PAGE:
Well, I’ve made another pair. This turn of events is hardly a surprise so let’s get right into what I learned this time around. I was trying for a few things on this pair:
- Mary Jane style with a closed toe and sandal back to wear with bare feet or with tights
- Using the same lasts but achieving better fit than my first pair of flats
- Better lasting – pre lasting and fewer wrinkles in the final lasting
I succeed at two of these goals and maybe all three if you count slightly-too-small as a “better” fit. They turned out super cute but are just a bit too short and a bit too narrow in the heel for my liking. But also, they’re sparkly black leather and fit my wardrobe incredibly well so I’m going to wear them a bunch regardless of some small issues with the fit.
I think I know how I went from too big on my last pair to a bit too small on this pair. For these ones, I took a sliver off the outside edge of the insole pattern all the way around. Given that my previous pair was a bit too large, I deduced that this approach, in combination with tighter lasting, would work. In hindsight, length wasn’t the issue on my first pair and tighter lasting would probably have been enough to get a better fit.
A key learning for me on this project is that sandals and fully enclosed shoes benefit from different insole shapes. Setting aside the length, which I know how to fix if I make this style again, the narrow insole (taken from the bottom of my lasts) works fine in the front of these but feels too narrow in the heel. I think the insole of an enclosed shoe can be narrower in relation to the foot because the upper holds the foot in place on the sole. With these shoes, there is no upper cradling the arch and heel so a little extra width would have helped me not feel as though my foot is in danger of falling off the edge of the shoe.
I’ve taken these out a few times already and my foot stays firmly in place – it doesn’t fall off the edge, though it feels more exposed in the heel region than I’d like. I really like the sleek, slim, light look of them though so I think I’ll give this style another try in another colour, or maybe multi-coloured, and will adjust the insole pattern to give me a bit more length and width at the heel.
In addition to cutting the insoles down a bit too much on these, I also did MUCH better at lasting this second pair than my first. I pre-lasted them to help the leather get use to the shape and I used some thin nosed pliers rather than my fingers so I could get a really good stretch of the leather over the last. Both tips picked up from Rachel Sees Snail new book. I used the same synthetic toe puff stiffeners as my previous pair, but used a rasp to get rid of any bumps around and under the feather edge. There are far fewer wrinkles over the toe than my previous pair, but I also think tighter lasting might have contributed a bit to them feeling smaller.
Other learnings on this pair:
- The rubber soling I used feels nice and sturdy and like it will stand up to wear much better than resin soling, but I really disliked working with it. Trying to sand down the sole so I could attach the heel was not fun at all. It created a powdery, fine black dust that stuck to everything (inside my sanding box, thankfully) including my Dremel, which is impossible to clean. Even after sanding, it doesn’t have a nice finish and there are areas around the edge of the sole that don’t look very good. Luckily, no one is down there looking.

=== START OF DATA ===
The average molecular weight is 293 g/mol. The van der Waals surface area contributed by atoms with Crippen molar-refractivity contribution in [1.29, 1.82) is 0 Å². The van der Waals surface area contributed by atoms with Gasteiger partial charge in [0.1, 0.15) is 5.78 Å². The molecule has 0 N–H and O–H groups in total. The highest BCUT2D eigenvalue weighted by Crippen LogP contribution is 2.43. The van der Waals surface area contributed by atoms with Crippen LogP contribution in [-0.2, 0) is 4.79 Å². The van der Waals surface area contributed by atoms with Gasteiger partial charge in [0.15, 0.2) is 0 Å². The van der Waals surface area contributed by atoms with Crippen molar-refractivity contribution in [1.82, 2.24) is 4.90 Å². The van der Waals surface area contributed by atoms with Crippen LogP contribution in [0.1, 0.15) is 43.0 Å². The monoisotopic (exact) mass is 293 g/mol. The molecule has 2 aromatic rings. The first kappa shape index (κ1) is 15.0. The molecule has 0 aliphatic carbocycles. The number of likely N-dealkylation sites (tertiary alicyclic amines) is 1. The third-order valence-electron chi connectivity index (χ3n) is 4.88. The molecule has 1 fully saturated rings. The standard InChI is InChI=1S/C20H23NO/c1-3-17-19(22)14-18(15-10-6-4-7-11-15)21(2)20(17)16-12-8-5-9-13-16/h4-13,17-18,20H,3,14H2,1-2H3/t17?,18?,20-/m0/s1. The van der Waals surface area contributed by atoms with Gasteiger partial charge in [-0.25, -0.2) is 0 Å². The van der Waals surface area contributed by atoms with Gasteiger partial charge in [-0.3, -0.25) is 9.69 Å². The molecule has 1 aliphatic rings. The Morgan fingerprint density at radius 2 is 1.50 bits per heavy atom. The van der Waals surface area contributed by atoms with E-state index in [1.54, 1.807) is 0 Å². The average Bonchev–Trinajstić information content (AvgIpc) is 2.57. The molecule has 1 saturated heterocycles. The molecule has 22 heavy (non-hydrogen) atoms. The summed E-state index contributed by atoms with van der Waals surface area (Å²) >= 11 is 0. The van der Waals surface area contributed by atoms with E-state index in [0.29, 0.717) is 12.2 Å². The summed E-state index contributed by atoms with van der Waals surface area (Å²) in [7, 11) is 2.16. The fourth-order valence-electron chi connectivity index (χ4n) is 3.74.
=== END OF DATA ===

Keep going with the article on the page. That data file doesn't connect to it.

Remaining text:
- I need to try leather soling (see above reasons why).
- It’s much easier to get neat edges on straps if you cut your main upper leather to size and glue it to the lining leather before cutting the lining to size.
- My sewing machine is great with two layers of leather but misses stitches when sewing through any more layers than that.
- I want to try working with thinner leathers to see if that helps with smoother lasting and easier sewing. My lining worked great but I think I’m using leather that is too thick for my uppers. It’s much thicker than my RTW pairs and I think a thinner leather would be easier to last. For reference, my lining leather is 2oz (0.8mm) and my main leather is approximately 5 oz (2mm).
- I need to start using nails and learn to last properly. I got part way there with pre-lasting these but I only had staples to hold the leather in place. Staples don’t let you get underneath them with glue. I’ve watched soooo many YouTube videos of shoe making and shoe repair and have ordered some lasting nails… stay tuned!
- Be careful skiving. I over skived these a bit again, or rather, skived outside of where the sole would end up. I might try prepping my soles earlier and drawing a line indicating where (and where not) to skive so I don’t keep making this mistake.
- Keep trying because it’s fun!
But they’re cute, aren’t they? I love the style. The ankle and heel straps fit really well. They stay in place when I walk and go with almost everything in my wardrobe. They’ll also be wearable year round (if I make a pair that are a little bigger to fit over tights). I’m definitely going to have to iterate on this pattern some more.
When I think back on my sewing journey, I remember my early makes and cringe a bit. I wore them and loved them but the early stuff never fit quite right and was definitely not up to my current standards. I’m at the very beginning of my shoe-making journey and I can’t wait to see what I’m able to make after five years of practice!
Thanks for following along on :)